The following interview is with Ricardo Pellafone, Creative Director & Founder, The Broadcat, www.thebroadcat.com
RTB: Tell us a little about your background and current work.
RP: I’m an investigator-turned-compliance-startup-founder, with pretty much my entire career being spent in compliance.
I started off as outside counsel about ten years ago, where I developed a niche in doing compliance investigations. That ended up taking me to an in-house compliance job for a sovereign wealth company in Abu Dhabi; after that, I was a director on the compliance team at a Fortune 200 tech company in California. And now I’m in Dallas, where I lead my company, Broadcat; we make simplified, task-oriented training.
So, short version, I’m a compliance professional that likes to live in places with painfully hot summers. I grew up outside of Detroit, so I’m just happy to never hear the phrase “lake effect weather” ever again—which, if you’re unfamiliar, is a Michigan euphemism for “you could cry about how cold it is, but your tears would freeze your eyes shut.”
RTB: Why did you move from investigations into training?
RP: I’m trying to solve a problem I’d had—that most training doesn’t seem to translate to real life. I’ve done investigation interviews where a front-line employee remembered training and could correctly recite the guidance, but had zero understanding of how that would translate to their actual job tasks.
That is—and this is compliance jargon, here—“not awesome.”
It’s good to be able to show that people certified to training, but training isn’t an end in itself; the purpose of training is to increase compliance. And to increase compliance, training has to translate to the real world.
My pre-law degree was in psych, so I dragged out the social science on transfer—how we go from learning something to actually using it. I then started developing my own training, and that eventually turned into Broadcat.
We make materials that are framed around real-world tasks; for example, I don’t make learning modules on anticorruption or cybersecurity or whatever, because only compliance people and lawyers think in terms of abstract risks like that.
Instead, we make task-oriented stuff like “here’s how to review an invoice for red flags” and “here’s how to detect a phishing email,” and then we give them to companies in formats that they can edit and customize themselves. Here’s an example of one of the pieces we license.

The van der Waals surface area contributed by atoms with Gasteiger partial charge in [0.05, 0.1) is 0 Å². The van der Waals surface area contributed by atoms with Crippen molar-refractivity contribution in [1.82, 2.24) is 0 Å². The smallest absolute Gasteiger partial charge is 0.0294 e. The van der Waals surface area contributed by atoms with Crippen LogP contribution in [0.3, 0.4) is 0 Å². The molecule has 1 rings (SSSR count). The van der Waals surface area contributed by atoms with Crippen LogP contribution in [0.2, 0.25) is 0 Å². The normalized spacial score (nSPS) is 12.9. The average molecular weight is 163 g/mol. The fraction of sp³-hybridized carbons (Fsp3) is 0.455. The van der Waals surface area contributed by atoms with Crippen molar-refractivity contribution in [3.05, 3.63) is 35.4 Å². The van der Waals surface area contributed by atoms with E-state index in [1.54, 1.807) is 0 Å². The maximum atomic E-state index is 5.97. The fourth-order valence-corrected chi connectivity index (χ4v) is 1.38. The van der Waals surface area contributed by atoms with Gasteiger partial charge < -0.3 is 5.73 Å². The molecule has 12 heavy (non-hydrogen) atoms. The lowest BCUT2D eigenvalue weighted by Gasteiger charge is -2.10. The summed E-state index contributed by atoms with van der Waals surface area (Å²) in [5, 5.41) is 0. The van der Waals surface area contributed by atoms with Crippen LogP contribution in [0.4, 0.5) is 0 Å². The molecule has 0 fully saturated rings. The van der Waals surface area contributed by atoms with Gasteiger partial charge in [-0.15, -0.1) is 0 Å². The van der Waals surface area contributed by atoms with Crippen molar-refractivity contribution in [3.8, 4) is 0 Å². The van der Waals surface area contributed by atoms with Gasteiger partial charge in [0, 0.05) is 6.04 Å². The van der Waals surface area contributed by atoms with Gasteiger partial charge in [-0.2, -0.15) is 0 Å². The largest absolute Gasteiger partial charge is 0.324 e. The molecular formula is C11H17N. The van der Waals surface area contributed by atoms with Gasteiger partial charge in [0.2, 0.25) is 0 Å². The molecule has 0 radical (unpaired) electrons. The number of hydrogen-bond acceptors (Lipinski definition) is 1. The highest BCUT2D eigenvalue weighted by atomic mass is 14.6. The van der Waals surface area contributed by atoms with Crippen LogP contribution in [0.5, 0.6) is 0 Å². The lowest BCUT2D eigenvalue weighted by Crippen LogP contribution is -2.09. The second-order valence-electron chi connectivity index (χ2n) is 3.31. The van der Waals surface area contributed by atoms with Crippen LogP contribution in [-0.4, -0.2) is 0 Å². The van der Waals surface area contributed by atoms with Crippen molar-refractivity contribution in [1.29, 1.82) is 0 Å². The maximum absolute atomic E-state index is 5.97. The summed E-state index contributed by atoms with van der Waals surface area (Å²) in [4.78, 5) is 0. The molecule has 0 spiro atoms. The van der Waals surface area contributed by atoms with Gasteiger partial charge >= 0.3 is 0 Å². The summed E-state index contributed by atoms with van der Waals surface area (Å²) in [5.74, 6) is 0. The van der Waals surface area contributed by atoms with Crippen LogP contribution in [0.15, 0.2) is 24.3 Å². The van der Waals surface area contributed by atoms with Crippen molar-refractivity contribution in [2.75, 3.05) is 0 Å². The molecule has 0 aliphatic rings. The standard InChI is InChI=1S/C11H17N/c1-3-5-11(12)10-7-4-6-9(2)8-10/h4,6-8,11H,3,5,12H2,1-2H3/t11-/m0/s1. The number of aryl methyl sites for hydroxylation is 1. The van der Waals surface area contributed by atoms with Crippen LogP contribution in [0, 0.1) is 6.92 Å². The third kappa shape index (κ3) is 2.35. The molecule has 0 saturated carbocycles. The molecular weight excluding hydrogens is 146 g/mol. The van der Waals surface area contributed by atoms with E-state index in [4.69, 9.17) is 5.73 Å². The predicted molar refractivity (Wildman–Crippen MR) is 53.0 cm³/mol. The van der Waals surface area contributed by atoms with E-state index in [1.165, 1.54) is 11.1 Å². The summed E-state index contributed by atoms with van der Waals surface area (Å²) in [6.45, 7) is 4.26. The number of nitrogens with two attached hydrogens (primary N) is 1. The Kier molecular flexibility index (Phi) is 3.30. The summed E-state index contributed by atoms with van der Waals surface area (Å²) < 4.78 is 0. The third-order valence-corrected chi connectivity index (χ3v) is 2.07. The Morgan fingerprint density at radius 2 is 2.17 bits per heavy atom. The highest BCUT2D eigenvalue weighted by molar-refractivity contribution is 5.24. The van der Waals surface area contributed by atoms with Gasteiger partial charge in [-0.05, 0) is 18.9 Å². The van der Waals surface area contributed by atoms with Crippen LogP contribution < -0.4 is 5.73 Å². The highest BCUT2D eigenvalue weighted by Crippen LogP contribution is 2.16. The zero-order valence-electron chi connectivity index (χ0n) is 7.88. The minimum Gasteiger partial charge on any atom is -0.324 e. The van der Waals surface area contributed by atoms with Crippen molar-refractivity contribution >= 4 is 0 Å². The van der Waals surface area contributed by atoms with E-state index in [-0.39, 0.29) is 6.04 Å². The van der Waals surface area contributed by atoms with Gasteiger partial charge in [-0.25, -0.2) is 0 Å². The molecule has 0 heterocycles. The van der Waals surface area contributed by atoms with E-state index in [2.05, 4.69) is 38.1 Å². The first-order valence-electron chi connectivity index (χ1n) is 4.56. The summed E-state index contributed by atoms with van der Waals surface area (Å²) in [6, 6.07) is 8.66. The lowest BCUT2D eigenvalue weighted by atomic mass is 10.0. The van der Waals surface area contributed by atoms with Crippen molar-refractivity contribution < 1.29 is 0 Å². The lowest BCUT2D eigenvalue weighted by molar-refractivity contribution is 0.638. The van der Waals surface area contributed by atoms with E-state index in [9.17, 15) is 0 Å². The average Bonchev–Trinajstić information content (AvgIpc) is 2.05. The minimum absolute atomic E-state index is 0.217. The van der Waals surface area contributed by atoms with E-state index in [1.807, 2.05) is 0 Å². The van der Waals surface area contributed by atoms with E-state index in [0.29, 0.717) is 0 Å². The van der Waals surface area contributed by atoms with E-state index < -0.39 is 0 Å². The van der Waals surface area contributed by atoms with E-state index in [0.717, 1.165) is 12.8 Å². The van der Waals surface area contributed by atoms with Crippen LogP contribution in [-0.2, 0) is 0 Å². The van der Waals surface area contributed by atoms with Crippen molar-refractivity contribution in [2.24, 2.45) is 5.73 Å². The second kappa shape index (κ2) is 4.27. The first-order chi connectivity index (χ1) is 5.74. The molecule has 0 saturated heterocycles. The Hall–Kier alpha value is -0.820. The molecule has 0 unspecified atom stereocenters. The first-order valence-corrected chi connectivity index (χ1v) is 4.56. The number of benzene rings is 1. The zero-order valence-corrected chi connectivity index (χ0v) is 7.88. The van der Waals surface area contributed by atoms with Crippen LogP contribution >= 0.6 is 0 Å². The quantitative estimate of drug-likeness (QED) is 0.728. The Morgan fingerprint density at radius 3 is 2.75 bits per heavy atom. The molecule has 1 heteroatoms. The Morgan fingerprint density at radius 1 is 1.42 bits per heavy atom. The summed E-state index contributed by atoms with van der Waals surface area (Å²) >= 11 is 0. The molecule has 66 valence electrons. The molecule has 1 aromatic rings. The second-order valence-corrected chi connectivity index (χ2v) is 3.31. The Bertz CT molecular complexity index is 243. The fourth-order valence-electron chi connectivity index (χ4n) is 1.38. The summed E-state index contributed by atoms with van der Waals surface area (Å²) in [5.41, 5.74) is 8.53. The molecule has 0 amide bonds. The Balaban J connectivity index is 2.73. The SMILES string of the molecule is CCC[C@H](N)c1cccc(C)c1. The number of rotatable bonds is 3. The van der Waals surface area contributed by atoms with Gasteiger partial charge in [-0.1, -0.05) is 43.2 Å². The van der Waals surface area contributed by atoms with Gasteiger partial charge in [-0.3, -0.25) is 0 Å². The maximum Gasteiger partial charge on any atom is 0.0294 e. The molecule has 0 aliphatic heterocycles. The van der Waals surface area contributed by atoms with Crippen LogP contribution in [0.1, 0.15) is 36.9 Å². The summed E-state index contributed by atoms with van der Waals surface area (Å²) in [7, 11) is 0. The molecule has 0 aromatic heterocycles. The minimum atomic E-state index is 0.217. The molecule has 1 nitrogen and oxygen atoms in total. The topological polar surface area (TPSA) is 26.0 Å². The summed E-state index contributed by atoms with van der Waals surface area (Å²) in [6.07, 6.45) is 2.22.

RTB: You tend to write a lot about simplicity. What is that, and why is it important to compliance?
Simplicity is kind of the word of the moment in compliance, but I think it’s usually used incorrectly. It’s often used to describe things that are just easy to understand or engaging—and of course, both of those things are incredibly important in anything you do.
But simple things are first and foremost useful. So when I talk about simplicity, what I mean is that you’re doing something that directly relates to the goal of compliance—helping front-line people do their job tasks compliantly.
The reason it’s important is because increasing front-line compliance is the whole point. If you’re giving training that is engaging and easy-to-understand but doesn’t help front-line employees do their jobs compliantly, you might as well be sending them cat videos from YouTube.
Actually, the cat videos would be better, because they’re free and everyone loves cat videos.
And, obviously, it’s also important because it’s what the government is telling you to do, and they tend to, you know, enforce the laws and such.
RTB: Can you give an example of that?
RP: Sure. Laura Jacobus at LRN recently did a really nice interview with Hui Chen, the DOJ’s compliance expert. When Laura asked Hui how she knows if a company has a real or paper compliance program, here’s what she said (in part):
“I also look to see how the most front-line workers understand their jobs: Does the clerk in the accounts-payable room understand his job to be processing payments as quickly as he can, or does he understand that he is supposed to keep an eye on certain things and escalate issues he identifies? Does the new salesperson understand her job to be making the deal at all costs, or does she understand that there are boundaries?”
Those are great questions—because that is actual compliance.
But there are companies that have amazingly polished Codes of Conduct and elaborate e-learning systems that can’t answer them. And we have a name in the compliance world for companies that have award-winning training materials but no front-line compliance: Enron.
RTB: So if a company is just starting out in compliance, what advice would you give to a compliance team in keeping things simple?
RP: Two things, I think.
First, be ruthless in setting your priorities and remember that your job is to increase front-line compliance, not do stuff just because other companies are doing it. If you have a newsletter and e-learning and an interactive Code but no one on your team knows how your salespeople close deals or your accounts payable folks review invoices, you’re doing it wrong.
Second, and related: focus on getting to know your business processes really well. As in-house compliance, you’re the only person that can figure out how your people review invoices, or set pricing, or ship prototypes—and those are the things that will determine whether you’re compliant. You can outsource everything else, but that’s your unique niche, and that’s where you need to focus.
RTB: Thank you Ricardo, how can people contact you?
RP: Our website is thebroadcat.com, and that’s our handle on LinkedIn, Twitter, and Facebook too. You can also contact me directly by shooting me a note at [email protected]